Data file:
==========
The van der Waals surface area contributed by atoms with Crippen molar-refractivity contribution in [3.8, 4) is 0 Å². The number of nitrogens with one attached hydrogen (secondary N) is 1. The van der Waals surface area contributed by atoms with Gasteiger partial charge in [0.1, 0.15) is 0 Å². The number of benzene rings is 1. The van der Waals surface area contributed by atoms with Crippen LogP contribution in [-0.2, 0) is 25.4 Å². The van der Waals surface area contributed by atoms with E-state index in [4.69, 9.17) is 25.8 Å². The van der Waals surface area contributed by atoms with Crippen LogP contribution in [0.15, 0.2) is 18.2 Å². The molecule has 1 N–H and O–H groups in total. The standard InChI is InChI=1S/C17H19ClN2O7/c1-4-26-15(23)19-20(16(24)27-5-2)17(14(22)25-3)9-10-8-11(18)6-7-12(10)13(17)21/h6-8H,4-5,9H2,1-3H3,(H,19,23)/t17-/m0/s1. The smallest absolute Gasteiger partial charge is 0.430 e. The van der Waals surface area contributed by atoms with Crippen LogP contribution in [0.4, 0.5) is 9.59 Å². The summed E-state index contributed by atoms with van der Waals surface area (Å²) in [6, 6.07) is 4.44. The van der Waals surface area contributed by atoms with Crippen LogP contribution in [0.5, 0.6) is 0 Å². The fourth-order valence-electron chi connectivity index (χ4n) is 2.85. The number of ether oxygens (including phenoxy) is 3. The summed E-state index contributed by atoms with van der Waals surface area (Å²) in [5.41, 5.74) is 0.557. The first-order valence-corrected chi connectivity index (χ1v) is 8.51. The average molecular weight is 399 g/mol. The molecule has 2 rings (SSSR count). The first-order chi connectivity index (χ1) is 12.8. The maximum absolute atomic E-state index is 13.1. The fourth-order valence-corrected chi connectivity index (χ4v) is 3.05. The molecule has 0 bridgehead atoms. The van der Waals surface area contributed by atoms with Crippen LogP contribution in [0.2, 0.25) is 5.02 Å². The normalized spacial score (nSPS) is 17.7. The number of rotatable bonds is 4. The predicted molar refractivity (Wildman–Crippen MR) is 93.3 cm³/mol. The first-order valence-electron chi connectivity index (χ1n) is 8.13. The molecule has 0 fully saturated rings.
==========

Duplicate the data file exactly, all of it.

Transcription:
The van der Waals surface area contributed by atoms with Crippen molar-refractivity contribution in [3.8, 4) is 0 Å². The number of nitrogens with one attached hydrogen (secondary N) is 1. The van der Waals surface area contributed by atoms with Gasteiger partial charge in [0.1, 0.15) is 0 Å². The number of benzene rings is 1. The van der Waals surface area contributed by atoms with Crippen LogP contribution in [-0.2, 0) is 25.4 Å². The van der Waals surface area contributed by atoms with E-state index in [4.69, 9.17) is 25.8 Å². The van der Waals surface area contributed by atoms with Crippen LogP contribution in [0.15, 0.2) is 18.2 Å². The molecule has 1 N–H and O–H groups in total. The standard InChI is InChI=1S/C17H19ClN2O7/c1-4-26-15(23)19-20(16(24)27-5-2)17(14(22)25-3)9-10-8-11(18)6-7-12(10)13(17)21/h6-8H,4-5,9H2,1-3H3,(H,19,23)/t17-/m0/s1. The smallest absolute Gasteiger partial charge is 0.430 e. The van der Waals surface area contributed by atoms with Crippen LogP contribution in [0.4, 0.5) is 9.59 Å². The summed E-state index contributed by atoms with van der Waals surface area (Å²) in [6, 6.07) is 4.44. The van der Waals surface area contributed by atoms with Crippen LogP contribution in [0.5, 0.6) is 0 Å². The fourth-order valence-electron chi connectivity index (χ4n) is 2.85. The number of ether oxygens (including phenoxy) is 3. The summed E-state index contributed by atoms with van der Waals surface area (Å²) in [5.41, 5.74) is 0.557. The first-order valence-corrected chi connectivity index (χ1v) is 8.51. The average molecular weight is 399 g/mol. The molecule has 2 rings (SSSR count). The first-order chi connectivity index (χ1) is 12.8. The maximum absolute atomic E-state index is 13.1. The fourth-order valence-corrected chi connectivity index (χ4v) is 3.05. The molecule has 0 bridgehead atoms. The van der Waals surface area contributed by atoms with Crippen LogP contribution in [0.2, 0.25) is 5.02 Å². The normalized spacial score (nSPS) is 17.7. The number of rotatable bonds is 4. The predicted molar refractivity (Wildman–Crippen MR) is 93.3 cm³/mol. The first-order valence-electron chi connectivity index (χ1n) is 8.13. The molecule has 0 fully saturated rings.